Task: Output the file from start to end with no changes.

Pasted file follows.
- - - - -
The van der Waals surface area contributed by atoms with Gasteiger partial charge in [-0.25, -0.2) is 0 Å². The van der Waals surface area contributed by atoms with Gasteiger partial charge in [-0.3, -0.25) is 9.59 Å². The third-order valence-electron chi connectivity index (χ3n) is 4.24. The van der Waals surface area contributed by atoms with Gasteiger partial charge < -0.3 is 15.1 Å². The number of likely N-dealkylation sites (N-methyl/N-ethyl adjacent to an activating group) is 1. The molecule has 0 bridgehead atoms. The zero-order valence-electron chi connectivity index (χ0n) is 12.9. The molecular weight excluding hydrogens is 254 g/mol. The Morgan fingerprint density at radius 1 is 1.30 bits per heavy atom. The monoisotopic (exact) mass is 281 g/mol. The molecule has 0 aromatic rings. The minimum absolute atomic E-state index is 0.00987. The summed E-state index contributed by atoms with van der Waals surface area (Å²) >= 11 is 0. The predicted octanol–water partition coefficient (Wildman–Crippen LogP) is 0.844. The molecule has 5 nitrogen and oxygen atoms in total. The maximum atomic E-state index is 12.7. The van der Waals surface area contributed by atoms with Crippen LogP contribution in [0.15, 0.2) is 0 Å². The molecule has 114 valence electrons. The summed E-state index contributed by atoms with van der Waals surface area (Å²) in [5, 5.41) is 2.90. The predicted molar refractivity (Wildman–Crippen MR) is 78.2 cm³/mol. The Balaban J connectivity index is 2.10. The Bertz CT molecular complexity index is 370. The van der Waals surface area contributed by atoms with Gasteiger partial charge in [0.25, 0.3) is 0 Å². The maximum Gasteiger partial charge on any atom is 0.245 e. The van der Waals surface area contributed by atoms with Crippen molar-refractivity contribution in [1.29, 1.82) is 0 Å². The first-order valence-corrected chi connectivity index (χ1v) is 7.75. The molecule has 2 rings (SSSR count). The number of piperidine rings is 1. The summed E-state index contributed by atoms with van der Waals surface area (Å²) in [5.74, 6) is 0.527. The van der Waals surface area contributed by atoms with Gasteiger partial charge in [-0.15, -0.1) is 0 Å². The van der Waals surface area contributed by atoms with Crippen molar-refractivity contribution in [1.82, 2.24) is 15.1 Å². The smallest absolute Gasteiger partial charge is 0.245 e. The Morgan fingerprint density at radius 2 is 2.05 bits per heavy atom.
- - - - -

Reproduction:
The van der Waals surface area contributed by atoms with Gasteiger partial charge in [-0.25, -0.2) is 0 Å². The van der Waals surface area contributed by atoms with Gasteiger partial charge in [-0.3, -0.25) is 9.59 Å². The third-order valence-electron chi connectivity index (χ3n) is 4.24. The van der Waals surface area contributed by atoms with Gasteiger partial charge < -0.3 is 15.1 Å². The number of likely N-dealkylation sites (N-methyl/N-ethyl adjacent to an activating group) is 1. The molecule has 0 bridgehead atoms. The zero-order valence-electron chi connectivity index (χ0n) is 12.9. The molecular weight excluding hydrogens is 254 g/mol. The Morgan fingerprint density at radius 1 is 1.30 bits per heavy atom. The monoisotopic (exact) mass is 281 g/mol. The molecule has 0 aromatic rings. The minimum absolute atomic E-state index is 0.00987. The summed E-state index contributed by atoms with van der Waals surface area (Å²) >= 11 is 0. The predicted octanol–water partition coefficient (Wildman–Crippen LogP) is 0.844. The molecule has 5 nitrogen and oxygen atoms in total. The maximum atomic E-state index is 12.7. The van der Waals surface area contributed by atoms with Crippen LogP contribution in [0.15, 0.2) is 0 Å². The molecule has 114 valence electrons. The summed E-state index contributed by atoms with van der Waals surface area (Å²) in [5, 5.41) is 2.90. The predicted molar refractivity (Wildman–Crippen MR) is 78.2 cm³/mol. The Balaban J connectivity index is 2.10. The Bertz CT molecular complexity index is 370. The van der Waals surface area contributed by atoms with Gasteiger partial charge in [0.25, 0.3) is 0 Å². The maximum Gasteiger partial charge on any atom is 0.245 e. The van der Waals surface area contributed by atoms with Crippen molar-refractivity contribution in [1.29, 1.82) is 0 Å². The first-order valence-corrected chi connectivity index (χ1v) is 7.75. The molecule has 2 rings (SSSR count). The number of piperidine rings is 1. The summed E-state index contributed by atoms with van der Waals surface area (Å²) in [5.74, 6) is 0.527. The van der Waals surface area contributed by atoms with Gasteiger partial charge in [-0.15, -0.1) is 0 Å². The van der Waals surface area contributed by atoms with Crippen molar-refractivity contribution in [1.82, 2.24) is 15.1 Å². The smallest absolute Gasteiger partial charge is 0.245 e. The Morgan fingerprint density at radius 2 is 2.05 bits per heavy atom.